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FROM THIS EPISODE

Cheating on tests for diesel engine emissions will cost Volkswagen billions of dollars. It's also helping to boost the development for alternatives to the internal combustion engine… and electric cars look like the wave of the future.

Later on the program, three months later, are both the US and Iran complying with the nuclear deal? 

Photo: Tesla 3

Syrian Hospital Destroyed in Airstrike as Cease-Fire Unravels 6 MIN, 30 SEC

In a part of Aleppo held by insurgents, airstrikes by the Syrian government hit a hospital today killing 27 people, including three children, six staff members and other health workers. Anne Barnard, who's covering the story for the New York Times, joins us from Beirut.

Guests:
Anne Barnard, New York Times (@ABarnardNYT)

There's Likely to Be an Electric Car in Your Future 32 MIN, 7 SEC

It's been 100 years since electric cars ruled the roads of industrial countries, until they were replaced by the internal combustion engine. But now, in Europe, China — and especially the US — electric cars are seen as the wave of the future. It won't be long before they're talking to one another. We hear how they're getting a boost from the scandalous cheating by Volkswagen and others to deceive the public about so-called "clean diesel." Car makers, government regulators and savvy investors predict the demand for electric cars is about to go through the roof. 

Guests:
Jason Karaian, Quartz (@jkaraian)
Dan Neil, Wall Street Journal (@Danneilwsj)
Daniel Fagnant, University of Utah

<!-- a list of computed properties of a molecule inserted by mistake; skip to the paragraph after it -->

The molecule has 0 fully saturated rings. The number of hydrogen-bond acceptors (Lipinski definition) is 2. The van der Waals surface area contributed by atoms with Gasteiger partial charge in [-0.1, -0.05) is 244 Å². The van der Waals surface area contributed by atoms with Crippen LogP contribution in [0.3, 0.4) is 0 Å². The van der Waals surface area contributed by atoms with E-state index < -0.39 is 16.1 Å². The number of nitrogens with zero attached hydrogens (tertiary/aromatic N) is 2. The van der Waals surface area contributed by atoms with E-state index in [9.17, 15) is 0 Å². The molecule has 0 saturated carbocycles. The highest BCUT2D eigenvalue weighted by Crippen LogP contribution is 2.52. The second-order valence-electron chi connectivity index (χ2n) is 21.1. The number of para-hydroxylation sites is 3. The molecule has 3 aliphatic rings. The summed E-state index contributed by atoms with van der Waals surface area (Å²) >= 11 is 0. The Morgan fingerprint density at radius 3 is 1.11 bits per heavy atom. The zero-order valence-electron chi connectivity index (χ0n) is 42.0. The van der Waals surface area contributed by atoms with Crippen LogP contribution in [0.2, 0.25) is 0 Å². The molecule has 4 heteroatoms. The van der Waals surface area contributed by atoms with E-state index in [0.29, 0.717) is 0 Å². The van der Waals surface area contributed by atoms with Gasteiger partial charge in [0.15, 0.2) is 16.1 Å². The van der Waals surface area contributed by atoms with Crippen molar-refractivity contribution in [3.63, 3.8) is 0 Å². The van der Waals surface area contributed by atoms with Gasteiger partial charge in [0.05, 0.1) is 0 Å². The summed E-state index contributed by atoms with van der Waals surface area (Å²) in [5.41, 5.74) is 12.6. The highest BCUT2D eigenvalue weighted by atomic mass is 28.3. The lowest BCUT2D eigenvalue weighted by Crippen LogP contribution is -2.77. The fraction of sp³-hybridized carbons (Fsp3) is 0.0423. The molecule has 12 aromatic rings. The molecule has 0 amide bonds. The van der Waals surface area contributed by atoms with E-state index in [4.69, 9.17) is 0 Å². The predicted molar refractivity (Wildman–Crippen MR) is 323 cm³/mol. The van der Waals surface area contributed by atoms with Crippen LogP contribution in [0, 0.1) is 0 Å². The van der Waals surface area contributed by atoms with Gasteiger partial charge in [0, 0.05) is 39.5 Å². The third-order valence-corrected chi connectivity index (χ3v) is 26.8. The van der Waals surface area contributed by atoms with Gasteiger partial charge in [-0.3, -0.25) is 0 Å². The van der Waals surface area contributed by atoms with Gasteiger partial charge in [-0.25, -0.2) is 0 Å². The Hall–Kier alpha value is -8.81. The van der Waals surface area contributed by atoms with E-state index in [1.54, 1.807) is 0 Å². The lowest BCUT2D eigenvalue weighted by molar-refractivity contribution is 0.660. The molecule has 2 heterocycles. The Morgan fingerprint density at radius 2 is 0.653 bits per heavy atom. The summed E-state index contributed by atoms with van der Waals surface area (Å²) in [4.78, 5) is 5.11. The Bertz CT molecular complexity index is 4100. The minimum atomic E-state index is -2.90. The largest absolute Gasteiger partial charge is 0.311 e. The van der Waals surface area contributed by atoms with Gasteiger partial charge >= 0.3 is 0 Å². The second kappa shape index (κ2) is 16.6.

Roland Hwang, Natural Resources Defense Council (@RolandHwang)

More:
Germany to invest, promote development of electric cars
Karaian on the creative ways carmakers manipulate emissions tests
Hwang on the bright future of electric vehicles

Iran's Foreign Minister Criticizes US on Nuclear Deal 11 MIN, 17 SEC

President Obama's nuclear deal with Iran is a major issue in the presidential campaign, and relations between the two countries are still contentious. 


Secretary of State John Kerry and Iranian Foreign Minister Javad Zarif chat in Lausanne, Switzerland
before a discussion about the future of Iran's nuclear program, on March 16, 2015.
(US State Department)

In Saudi Arabia this week, the President talked about the prospect of "peaceful coexistence" between Iran and its Middle East neighbors. Iran’s Foreign Minister Mohammad Javad Zarif then complained that the US is not fully complying with the nuclear deal arrived at just three months ago. He spoke to Robin Wright, staff writer for the New Yorker

Guests:
Robin Wright, US Institute of Peace / Woodrow Wilson Center (@wrightr)
Eli Lake, Bloomberg View (@EliLake)

More:
Lake on Foreign Minister Zarif

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